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Grammar Nazis: you have to love them, or hate them. When it comes to grammar phrases, clauses, conjunctions, and all that good stuff, this could bring images of nightmarish English teachers peering over a frosted set of glass to your mind. (However, if you’re one of these people, then it will probably make you think of rainbows and Skittles.)
One phrase in the Grammar Nazi’s book that any typical layman would probably not understand is just what we’re going to talk about today: “internal cliffhangers.” Just what does this curious phrase mean?
Let’s take a look at internal cliffhangers with those rascally Supernatural hunters Sam and Dean Winchester as our guides.
Cliffhangers: Dean Might Be Going To Hell
You already know what a cliffhanger is, especially if you are an avid TV watcher. Supernatural uses major cliffhangers throughout the show and always at the season finale. Is Dean or Sam going to hell? Are they getting out? This is a cliffhanger on the macro level; something we are very familiar with in movies, TV, and books but let’s take a look at the micro level of cliffhangers. These handy tools keep audiences reading your content instead of glancing through and forgetting about you.
Internal Cliffhangers: Dean’s Going Downstairs but What’s Sam Doing?
Internal cliffhangers are those little statements or sentences that keep the reader’s attention throughout the whole article or book. In the podcast episode for The Lede, Demian Farnworth defines internal cliffhangers as the sentences that piece your story, article, etc. together with emotion or shock to keep the reader interested. You don’t keep watching Supernatural because of the old, overdone cliffhangers of a character going to hell, you keep watching due to internal cliffhangers like wondering what Crowley is up to or if Castiel will ever stop being awkward. These are story arcs that piece the grand story together, but keep you interested until it is time for a massive plot twist and the season finale. Using internal cliffhangers will help cultivate long-term readers and customers, which will help your Google rankings and make your business successful.
Utilizing Internal Cliffhangers In Your Content
You need to be using internal cliffhangers in your content to help generate buzz and keep the reader’s interest. Cliffhangers can help in many areas and you can find ideas for them everywhere. Here are a few ideas to get you started:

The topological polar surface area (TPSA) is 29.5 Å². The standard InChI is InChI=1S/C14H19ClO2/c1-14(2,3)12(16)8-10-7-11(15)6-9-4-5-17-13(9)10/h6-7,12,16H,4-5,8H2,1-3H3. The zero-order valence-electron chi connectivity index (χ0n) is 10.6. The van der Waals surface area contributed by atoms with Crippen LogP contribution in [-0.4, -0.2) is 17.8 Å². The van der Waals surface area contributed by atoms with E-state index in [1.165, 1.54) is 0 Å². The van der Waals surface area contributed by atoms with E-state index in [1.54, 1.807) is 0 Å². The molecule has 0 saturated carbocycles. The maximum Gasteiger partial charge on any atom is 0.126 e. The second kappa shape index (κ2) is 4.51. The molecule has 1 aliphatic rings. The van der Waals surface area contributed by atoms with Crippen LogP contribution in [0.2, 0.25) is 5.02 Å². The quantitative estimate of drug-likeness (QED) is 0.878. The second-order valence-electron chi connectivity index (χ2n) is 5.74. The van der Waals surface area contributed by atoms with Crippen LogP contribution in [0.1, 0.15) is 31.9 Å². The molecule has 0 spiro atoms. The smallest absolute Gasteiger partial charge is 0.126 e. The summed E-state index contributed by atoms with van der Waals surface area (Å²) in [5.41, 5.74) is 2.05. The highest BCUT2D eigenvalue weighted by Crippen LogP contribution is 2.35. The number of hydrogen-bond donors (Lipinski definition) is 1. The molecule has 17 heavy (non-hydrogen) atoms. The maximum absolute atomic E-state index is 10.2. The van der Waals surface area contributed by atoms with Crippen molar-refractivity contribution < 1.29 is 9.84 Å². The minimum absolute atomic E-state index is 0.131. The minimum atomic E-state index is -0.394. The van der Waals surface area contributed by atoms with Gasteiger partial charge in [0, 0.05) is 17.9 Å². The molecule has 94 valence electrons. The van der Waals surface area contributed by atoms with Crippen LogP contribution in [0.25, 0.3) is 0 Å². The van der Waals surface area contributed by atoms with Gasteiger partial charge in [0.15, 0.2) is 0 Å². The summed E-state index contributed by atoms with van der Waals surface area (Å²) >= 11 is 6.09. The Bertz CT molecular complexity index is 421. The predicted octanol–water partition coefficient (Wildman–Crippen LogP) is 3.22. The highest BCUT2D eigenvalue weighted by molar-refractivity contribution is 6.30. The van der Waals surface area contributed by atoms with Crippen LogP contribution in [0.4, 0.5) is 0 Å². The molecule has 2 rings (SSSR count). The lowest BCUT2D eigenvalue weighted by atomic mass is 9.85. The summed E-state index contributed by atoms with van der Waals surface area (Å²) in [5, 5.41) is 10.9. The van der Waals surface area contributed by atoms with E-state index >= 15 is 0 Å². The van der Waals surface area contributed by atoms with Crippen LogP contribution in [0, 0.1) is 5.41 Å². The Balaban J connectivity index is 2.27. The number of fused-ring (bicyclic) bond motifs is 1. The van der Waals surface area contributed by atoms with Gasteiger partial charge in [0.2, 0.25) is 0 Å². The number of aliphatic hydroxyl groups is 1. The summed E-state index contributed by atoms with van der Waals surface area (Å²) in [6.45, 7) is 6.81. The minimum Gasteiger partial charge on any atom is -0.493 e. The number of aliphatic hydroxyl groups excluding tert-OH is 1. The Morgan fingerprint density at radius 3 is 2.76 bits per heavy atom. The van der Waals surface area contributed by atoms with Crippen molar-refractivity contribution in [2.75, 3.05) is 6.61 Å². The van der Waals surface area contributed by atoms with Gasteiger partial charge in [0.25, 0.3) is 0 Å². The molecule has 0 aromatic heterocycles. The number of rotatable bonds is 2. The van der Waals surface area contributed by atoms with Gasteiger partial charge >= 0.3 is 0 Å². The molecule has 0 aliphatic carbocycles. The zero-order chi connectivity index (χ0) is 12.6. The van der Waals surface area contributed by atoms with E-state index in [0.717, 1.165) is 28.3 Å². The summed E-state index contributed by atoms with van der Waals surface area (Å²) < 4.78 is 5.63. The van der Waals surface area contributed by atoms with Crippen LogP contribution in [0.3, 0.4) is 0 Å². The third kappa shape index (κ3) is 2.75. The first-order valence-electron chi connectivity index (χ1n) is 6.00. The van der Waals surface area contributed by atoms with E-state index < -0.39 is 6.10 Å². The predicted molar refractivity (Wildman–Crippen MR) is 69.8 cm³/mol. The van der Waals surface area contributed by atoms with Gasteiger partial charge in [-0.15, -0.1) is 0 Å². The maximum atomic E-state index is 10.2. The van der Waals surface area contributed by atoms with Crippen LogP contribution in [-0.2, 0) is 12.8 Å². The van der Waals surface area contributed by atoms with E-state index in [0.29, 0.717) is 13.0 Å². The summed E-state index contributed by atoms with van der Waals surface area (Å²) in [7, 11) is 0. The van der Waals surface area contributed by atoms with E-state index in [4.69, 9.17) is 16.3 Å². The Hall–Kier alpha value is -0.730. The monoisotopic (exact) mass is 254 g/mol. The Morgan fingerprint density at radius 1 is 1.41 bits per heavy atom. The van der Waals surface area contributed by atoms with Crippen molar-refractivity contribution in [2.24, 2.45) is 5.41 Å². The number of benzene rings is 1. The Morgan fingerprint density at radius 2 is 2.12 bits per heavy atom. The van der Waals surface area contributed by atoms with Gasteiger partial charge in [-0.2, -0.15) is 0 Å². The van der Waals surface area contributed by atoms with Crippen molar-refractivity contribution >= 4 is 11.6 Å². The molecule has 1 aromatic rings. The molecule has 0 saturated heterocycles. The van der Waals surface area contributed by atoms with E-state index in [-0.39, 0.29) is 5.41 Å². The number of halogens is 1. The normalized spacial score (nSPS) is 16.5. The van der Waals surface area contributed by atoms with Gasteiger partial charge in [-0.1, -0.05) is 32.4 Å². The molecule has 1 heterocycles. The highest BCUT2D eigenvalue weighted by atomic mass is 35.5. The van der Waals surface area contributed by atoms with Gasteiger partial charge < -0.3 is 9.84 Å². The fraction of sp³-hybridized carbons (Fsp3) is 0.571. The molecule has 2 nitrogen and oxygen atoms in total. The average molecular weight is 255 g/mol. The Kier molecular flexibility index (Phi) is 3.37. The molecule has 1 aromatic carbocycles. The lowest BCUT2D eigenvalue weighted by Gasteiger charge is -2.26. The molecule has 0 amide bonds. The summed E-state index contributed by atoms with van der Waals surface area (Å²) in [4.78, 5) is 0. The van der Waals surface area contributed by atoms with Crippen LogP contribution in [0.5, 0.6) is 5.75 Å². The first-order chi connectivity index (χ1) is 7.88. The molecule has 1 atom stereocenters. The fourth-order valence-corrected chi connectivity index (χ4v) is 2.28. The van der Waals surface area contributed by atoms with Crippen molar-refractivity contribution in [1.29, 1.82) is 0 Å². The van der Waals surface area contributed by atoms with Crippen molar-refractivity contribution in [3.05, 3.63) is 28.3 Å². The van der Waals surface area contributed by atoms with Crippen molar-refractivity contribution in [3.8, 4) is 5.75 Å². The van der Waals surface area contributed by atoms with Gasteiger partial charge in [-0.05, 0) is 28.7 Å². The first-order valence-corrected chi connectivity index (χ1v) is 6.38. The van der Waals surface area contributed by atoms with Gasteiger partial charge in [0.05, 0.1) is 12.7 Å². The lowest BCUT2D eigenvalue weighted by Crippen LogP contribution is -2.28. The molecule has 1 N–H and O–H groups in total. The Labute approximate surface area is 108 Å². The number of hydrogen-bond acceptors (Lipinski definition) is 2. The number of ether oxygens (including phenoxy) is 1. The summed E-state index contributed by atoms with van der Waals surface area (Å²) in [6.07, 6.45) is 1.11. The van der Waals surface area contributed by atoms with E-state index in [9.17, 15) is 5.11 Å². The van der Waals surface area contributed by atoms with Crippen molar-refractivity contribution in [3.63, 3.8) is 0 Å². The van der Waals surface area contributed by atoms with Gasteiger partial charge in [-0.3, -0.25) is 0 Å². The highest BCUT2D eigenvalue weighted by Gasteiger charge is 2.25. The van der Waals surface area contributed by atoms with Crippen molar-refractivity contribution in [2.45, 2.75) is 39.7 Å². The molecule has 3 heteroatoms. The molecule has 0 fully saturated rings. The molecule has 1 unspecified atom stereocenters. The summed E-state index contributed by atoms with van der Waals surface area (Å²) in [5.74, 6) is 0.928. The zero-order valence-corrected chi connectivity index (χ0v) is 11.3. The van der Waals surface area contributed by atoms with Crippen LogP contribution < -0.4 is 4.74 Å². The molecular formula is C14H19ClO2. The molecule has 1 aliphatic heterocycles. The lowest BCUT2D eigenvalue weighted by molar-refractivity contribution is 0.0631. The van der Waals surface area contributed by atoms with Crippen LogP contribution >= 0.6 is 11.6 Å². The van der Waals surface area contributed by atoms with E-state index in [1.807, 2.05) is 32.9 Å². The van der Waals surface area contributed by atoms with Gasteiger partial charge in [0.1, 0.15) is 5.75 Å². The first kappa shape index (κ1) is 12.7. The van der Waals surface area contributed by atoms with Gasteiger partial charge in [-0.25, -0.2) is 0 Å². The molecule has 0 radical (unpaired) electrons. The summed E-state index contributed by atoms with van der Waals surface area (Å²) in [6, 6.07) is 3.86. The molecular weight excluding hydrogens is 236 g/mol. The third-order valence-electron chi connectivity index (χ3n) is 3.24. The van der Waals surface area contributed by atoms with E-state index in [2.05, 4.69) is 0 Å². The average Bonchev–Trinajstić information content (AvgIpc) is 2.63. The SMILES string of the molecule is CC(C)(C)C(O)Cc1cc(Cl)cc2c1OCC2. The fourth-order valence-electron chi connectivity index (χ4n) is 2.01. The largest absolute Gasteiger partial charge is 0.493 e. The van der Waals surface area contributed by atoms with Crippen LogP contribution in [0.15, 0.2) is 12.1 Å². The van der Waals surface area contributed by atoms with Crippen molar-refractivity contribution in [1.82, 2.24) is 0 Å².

1. They Can Help Your Storytelling. Storytelling is a perfect way to keep readers interested in your content. You don’t necessarily have to write a “Once upon a time” sentence, but you can outline your content in story format. Internal cliffhangers work wonderfully for storytelling, as they are major parts of stories already. Get to crafting some intriguing stories for your site and you will see that internal cliffhangers begin to come naturally. Don’t stress too much when it comes to writing these, though. You do not want your content to come across like you are trying too hard. Just write naturally and see what happens! You’ll be surprised at how easy it is to get these cliffhangers by just being natural.
2. You Can Gain Inspiration from Other Stories. If you are having a hard time coming up with great internal cliffhangers, try watching a few TV shows or films. This blog is inspired by the CW’s show Supernatural and that show really helped with the outline. The show is a great illustration of the use of major and internal cliffhangers; it also is a fairly popular show that many people enjoy, therefore, keeping the content relevant.
3. Internal Cliffhangers Keep You Relevant. The best way to learn how to use internal cliffhangers is by staying current. Relevant content is what will keep readers coming back and using relevant and fun cliffhangers will help.
Stay Inspired, Young Hunter
If Supernatural isn’t your thing, never fear; there are so many wonderful TV shows out there that can inspire your writing and give you great illustrations of how to use internal cliffhangers. You can even try to read the latest book series or look to some old, yet incredible, stories. Some great authors who are perfect with internal cliffhangers are George R. R. Martin, Stephen King, and Suzanne Collins. Pick up a book and see how many times you keep reading because you have to know more. Find different things that inspire you and help you craft excellent content. It doesn’t have to be a TV show or another form of entertainment. It can be something as simple as taking a walk or watching how people interact with each other. Stay in school and be willing to learn new tricks every day!